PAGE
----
Seattle is an inviting city situated on the edge of picturesque Elliot Bay and hemmed by the verdant foothills of the Pacific Northwest’s Cascade Range. An emerging tech mecca that’s poised to bring serious competition with the Silicon Valley, Seattle’s in the midst of a population boom that’s not without problems – traffic, overcrowding and skyrocketing housing costs. For those looking to get away from the hustle & bustle, a 60 minute drive East on I-90 puts you in Snoqualmie Pass and that’s exactly what I was looking to do during the frenzy of the September 27th, 2015 Supermoon Eclipse at Keechlus Lake.
Exit 52 dropped me amidst the towering Douglas Firs and other trees that give Washington it’s license plate motto, The Evergreen State. While I waited for nightfall, I explored the nearby Forest Service roads that wound their way up to the ridges of Mount Hyak & Mount Catherine, cutting across the ski resort of Summit At Snoqualmie before winding back down into the valley and positioning myself in the dry lake bed of Keechelus Lake and set up shop with my camera.
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Keechelus Lake (/ˈkɛtʃələs/) is a lake and reservoir in Washington state, USA. It is the source of the Yakima River. Keechelus Lake is the western lake of the three large lakes near Interstate 90 and north of the Yakima River in the Cascade Range, the other two being Kachess Lake in the middle and Cle Elum Lake to the east. After crossing nearby Snoqualmie Pass (elevation 3015 ft), Interstate 90 runs along the eastern shoreline of Keechelus Lake.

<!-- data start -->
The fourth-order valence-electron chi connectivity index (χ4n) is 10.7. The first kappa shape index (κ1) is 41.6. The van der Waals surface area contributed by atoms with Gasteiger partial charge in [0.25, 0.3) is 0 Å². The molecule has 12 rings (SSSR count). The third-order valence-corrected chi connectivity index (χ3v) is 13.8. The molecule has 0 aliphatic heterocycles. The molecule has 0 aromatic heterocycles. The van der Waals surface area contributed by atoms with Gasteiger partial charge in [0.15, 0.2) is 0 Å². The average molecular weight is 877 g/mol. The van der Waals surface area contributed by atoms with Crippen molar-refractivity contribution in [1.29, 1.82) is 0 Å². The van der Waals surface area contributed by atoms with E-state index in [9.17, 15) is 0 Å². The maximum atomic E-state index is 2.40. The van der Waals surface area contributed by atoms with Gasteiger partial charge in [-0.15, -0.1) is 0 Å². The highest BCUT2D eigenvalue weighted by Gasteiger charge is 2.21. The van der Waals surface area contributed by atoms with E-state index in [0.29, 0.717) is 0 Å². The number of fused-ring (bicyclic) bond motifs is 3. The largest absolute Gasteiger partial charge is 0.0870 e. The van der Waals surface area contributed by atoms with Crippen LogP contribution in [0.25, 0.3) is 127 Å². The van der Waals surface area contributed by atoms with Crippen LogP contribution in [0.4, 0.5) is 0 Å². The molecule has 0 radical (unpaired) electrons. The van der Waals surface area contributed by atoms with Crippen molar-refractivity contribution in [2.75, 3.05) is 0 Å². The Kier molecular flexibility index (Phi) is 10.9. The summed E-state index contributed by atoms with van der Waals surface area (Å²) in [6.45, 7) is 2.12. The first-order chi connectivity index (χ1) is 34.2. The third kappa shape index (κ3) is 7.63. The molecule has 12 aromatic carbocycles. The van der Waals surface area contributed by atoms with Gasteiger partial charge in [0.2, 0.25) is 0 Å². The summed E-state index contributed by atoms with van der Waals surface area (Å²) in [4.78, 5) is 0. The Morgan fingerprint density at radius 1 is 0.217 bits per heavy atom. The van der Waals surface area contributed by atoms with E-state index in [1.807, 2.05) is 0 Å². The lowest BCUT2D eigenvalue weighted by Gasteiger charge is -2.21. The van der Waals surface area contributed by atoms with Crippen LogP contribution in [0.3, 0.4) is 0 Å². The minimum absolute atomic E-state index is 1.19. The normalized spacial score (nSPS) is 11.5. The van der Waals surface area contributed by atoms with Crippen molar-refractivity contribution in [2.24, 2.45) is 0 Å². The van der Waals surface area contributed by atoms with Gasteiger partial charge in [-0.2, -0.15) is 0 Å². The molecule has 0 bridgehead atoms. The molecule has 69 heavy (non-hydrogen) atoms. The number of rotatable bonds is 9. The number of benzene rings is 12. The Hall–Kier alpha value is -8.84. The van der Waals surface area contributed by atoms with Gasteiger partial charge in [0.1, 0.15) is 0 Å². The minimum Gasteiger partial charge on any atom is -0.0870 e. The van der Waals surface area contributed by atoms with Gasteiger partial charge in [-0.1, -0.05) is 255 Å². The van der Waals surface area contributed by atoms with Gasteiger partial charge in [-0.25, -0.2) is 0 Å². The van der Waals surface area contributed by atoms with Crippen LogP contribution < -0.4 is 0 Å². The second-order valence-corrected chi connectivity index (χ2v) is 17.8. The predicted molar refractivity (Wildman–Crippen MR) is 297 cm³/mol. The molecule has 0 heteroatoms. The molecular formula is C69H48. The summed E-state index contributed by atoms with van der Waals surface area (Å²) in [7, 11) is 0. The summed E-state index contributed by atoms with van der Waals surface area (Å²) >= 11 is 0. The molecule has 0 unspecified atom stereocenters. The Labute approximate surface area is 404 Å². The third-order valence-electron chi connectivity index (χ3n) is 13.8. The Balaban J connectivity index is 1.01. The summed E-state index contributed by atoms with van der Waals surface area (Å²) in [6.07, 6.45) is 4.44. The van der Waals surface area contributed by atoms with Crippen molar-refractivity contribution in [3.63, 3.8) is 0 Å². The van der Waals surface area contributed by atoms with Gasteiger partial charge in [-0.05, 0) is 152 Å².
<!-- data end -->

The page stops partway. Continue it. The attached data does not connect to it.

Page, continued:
Keechelus Lake is part of the Columbia River basin, being the source of the Yakima River, which is tributary to the Columbia River.
The lake is used as a storage reservoir for the Yakima Project, an irrigation project run by the United States Bureau of Reclamation. Although a natural lake, Keechelus Lake’s capacity and discharge is controlled by Keechelus Dam, a 128-foot (39 m) high earthfill structure built in 1917. As a storage reservoir, Keechelus Lake’s active capacity is 157,900 acre feet (195,000,000 m³).